Kushner said that theater is “all about the creation of unsuccessful illusion”; and illustrated the point with a reference to the end of Hamlet, where a vigorous duel has left the stage littered with corpses. The actors have been dashing around, so the corpses actually are gasping for breath after their exertions. “The experience of watching these things on stage is to experience the doubleness of life,” said Kushner, who added that it is “the antithesis of Reaganism.”
Where New York Times columnist Frank Rich had spoken on the Guthrie stage some weeks ago, repeatedly scoring the depredations of the Bush/Cheney years, Kushner frequently referred to the “Reagan counter-revolution.”
In answering an audience member’s question about the origins ofÂ Angels in America, the 53-year-old playwright mentioned that it came at time “when the country was turning the corner” into a “terrifying” new political and social experiment, which sought to undo the innovations of the manifold 1960s revolutions; and at the same time, a “biological catastrophe,” AIDS, was cutting a swath through an “unprotected and persecuted minority.”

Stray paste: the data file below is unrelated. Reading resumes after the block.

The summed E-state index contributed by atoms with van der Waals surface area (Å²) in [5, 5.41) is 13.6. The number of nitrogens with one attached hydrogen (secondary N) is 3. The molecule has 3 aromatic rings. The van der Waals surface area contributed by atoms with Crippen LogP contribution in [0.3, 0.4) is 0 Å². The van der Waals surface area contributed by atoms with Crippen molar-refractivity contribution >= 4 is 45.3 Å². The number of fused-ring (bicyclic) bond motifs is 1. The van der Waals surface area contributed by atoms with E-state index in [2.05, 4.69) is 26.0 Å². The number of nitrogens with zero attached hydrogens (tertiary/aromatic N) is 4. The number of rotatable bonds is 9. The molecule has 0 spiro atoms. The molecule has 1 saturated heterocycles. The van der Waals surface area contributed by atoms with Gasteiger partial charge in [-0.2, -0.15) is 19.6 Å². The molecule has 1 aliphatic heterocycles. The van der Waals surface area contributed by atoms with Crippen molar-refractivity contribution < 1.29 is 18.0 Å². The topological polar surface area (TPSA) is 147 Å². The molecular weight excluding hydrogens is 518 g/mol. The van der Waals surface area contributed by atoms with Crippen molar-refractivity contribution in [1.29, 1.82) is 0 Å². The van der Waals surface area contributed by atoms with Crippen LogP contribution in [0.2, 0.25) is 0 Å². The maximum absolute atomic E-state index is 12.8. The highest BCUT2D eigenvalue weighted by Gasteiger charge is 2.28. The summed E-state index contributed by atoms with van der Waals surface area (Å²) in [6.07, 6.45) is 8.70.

Kushner decided to write about Roy Cohn, an aide to the late Joe McCarthy, the senator from Wisconsin who launched a notorious Communist witch hunt in the 1950s, after reading a “disgusting and shocking” obituary of Cohn by Robert Sherrill in The Nation magazine; in interviews, Kushner, who happens now to be on The Nation’s board of directors, has said that the Sherrill piece was “completely homophobic.”Â
He told the Guthrie audience that Cohn was “one of the worst people who ever lived,” but, after reading Sherrill’s obituary, “I find that I suddenly was feeling bad for him.” Kushner added that Cohn, in abetting McCarthyism, engaged in a “dalliance with something resembling fascism.”
Also, when he was commissioned to writeÂ Angels in America, Kushner received a U.S. Treasury check — funding from the National Endowment for the Arts — and he was fascinated with the watermark on the check, which depicted the Great Seal of the U.S.A., with the mystic eye atop the pyramid. The check was from “the people of the United States,” which inspired him to write a really long play dealing with this country’s history; Angels in America is subtitled “A Gay Fantasia on National Themes.”